In French elections, clashing visions of Muslim identity

Khalid Majid and his aides stride past piles of napkins, shirts and plastic watches at the weekly market here, scouting not good deals but for votes.

On a frigid morning, he pushes fliers at a clutch of men selling clothes. “Our children live in France, our lives are here,” he tells them, as one nods in agreement. “We must also have our say—not just as Muslims but as French.”

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Majid is a manager at the SNCF rail company. But he’s getting name recognition these days as president of the fledgling Union of French Muslim Democrats, or UDMF party, which is making its first run in regional elections.

The first round on Dec. 6 comes at a difficult time for France, as the country emerges from its second wave of terrorist attacks in less than a year. With a state of emergency in force and mounting fears of radical Islam, polls show the far-right National Front party is surging on a law-and-order, anti-immigrant platform, even earning some Muslim votes. For its part, the two-year-old UDMF hopes to counter a rising tide of Islamophobia and give France’s five million Muslims a greater political voice.

These clashing visions of Islam and politics are captured in ethnic working class suburbs around Paris, where the National Front has parked posters bearing two faces of the same woman—one wearing a ski cap and the country’s national colors and the other in a niqab—with the tag line: “Choose your suburb.”

“Islam and the banlieues [suburbs] have become the center of the political debate,” said Alexandre Piettre, a sociologist at the GRSL, or Societies, Religions and Secularity Group, a Paris-based think tank. “So it’s normal that a population that always feels itself stigmatized searches for a way to express itself. That’s the electorate the UDMF is tapping.”

The party is campaigning in the Ile de France region around the French capital. It doesn’t expect to win many votes. Just getting Muslims to the polls, especially young Muslims, would count as a first success. Many who traditionally vote left are increasingly disillusioned by the ruling Socialist party.

“For the past decade, Muslims have been seen through the prism of terrorism, fundamentalism and jihadism,” said Nizarr Bourchada, who heads the UDMF’s regional ticket. “We want to show that Muslims today participate socially and economically and will also participate politically.”

Many UDMF candidates are solidly middle class and upwardly mobile. Half are women, and many don’t wear veils. The party is campaigning on bread-and-butter issues like education, jobs and the environment, with platforms similar to other leftist parties. But it’s also weighed in on areas like repealing a school veil ban that strike a chord among Muslims.

In Montreuil, Majid chats with 28-year-old mother Ferroudja Ghersbousbele about school canteens, a hot-button issue after some right-wing mayors banned offering alternatives to pork. The UDMF wants a vegetarian option. “That’s secularism,” he tells her.

“When I was a kid, we lived normally, we didn’t categorize different religions,” said Ghersbousbele, who is bare-headed but supports a woman’s right to veil. “Now they’re trying to isolate us, to put us in a group.”

Especially after the recent terrorist attacks, for which the Islamic State group has claimed responsibility, she believes Muslim politicians can play a role “in showing that we’re not like them.”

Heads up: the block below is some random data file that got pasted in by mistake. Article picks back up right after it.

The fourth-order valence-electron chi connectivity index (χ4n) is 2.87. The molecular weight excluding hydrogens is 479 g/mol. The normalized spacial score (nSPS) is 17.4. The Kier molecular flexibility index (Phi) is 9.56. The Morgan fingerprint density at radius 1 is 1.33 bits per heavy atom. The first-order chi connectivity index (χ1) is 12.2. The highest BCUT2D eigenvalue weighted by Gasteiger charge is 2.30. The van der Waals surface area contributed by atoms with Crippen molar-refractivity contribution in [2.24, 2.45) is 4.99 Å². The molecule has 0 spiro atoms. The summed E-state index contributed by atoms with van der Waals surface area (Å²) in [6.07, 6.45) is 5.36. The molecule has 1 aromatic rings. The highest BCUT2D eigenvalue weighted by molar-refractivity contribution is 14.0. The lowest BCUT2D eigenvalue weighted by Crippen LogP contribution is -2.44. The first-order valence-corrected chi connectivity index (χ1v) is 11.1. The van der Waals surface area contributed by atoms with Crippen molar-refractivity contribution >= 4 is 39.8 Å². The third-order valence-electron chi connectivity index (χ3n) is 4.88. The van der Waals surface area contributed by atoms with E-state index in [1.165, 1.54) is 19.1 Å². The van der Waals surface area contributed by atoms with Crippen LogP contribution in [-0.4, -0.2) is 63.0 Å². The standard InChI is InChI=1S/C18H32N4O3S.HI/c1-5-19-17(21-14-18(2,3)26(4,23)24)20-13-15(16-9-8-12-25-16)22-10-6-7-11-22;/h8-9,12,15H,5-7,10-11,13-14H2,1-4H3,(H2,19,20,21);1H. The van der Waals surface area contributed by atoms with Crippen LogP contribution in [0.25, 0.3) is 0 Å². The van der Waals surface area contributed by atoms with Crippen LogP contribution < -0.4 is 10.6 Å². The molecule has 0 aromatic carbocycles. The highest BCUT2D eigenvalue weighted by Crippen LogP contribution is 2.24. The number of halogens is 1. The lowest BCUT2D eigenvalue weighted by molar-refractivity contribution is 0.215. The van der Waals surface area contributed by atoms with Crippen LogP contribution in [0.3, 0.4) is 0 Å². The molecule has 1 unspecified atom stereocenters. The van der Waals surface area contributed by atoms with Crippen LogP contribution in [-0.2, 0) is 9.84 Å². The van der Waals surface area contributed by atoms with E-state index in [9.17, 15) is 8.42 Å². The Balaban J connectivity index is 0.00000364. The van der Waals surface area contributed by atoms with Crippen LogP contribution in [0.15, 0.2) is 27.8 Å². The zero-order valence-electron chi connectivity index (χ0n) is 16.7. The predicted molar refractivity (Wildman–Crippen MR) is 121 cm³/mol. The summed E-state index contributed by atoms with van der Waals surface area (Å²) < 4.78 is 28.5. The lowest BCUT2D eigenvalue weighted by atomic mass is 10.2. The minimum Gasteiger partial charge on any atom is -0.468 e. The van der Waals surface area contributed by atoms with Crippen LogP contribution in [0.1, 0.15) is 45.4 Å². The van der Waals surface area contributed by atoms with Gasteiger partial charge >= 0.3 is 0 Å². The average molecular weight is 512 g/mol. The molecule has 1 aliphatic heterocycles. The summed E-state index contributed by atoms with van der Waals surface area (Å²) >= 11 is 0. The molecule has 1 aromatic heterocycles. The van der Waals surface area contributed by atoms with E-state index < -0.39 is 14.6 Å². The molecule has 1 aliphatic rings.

If the UDMF does not define itself as a religious party—Bourchada calls it “serenely secular”—it is not the first European movement to assert its Muslim roots. Others have cropped up in the Netherlands and Britain with little backing or lifespan. In Alsace, a Muslim party founded in 1997 similarly petered out.

But today, sociologist Piettre believes the UDMF is surfing on a larger sense of Muslim identity that has been gathering steam across Europe. “It’s a kind of assertion of citizenship, and the UDMF fits into this dynamic,” he said, especially in France, where many Muslims feel discriminated against.

While the party’s score in the regionals is likely to be negligible, it could “nibble” some gains in immigrant-heavy communities, Piettre says, and build enough support over time to strike alliances with other political parties. “The fact they embrace their attachment to secularism and the French Republic can help in de-demonizing Muslims,” he added, speaking of the candidates. “As these people appear in the media and get better known, they’ll be seen in a different way.”

But the opposite may also happen. The party tried running for local elections after the first Paris attacks in January, but withdrew amid mounting Islamophobia, partly fed by French author Michel Houellebecq’s novel “Submission,” about a Muslim party in power.

Today, other analysts believe the UDMF may further stigmatize a Muslim population that mostly wants to fit in. “If French Muslims want to be heard, they have to join traditional parties,” said Elyamine Settoul, a researcher at the Paris Institute for Political Studies, who believes the UDMF’s impact will remain “marginal.”

At the National Front’s Paris office, Wallerand de Saint Just goes further, claiming the party is stoking divisions. “The difficulty with Islam is it puts religious law ahead of civil law,” said de Saint Just, who is heading the Front’s ticket in Ile de France. “To run for elections in this religious, sectarian fashion is not acceptable.”

But UDMF candidates say they can help bridge divides. Shortly after the Paris attacks, many marked a moment of silence for the victims at the city’s Place de la Republique, then spent time explaining their platform.

“We can share a lot of things,” Majid says. “We can build a different country, if we do it together.”

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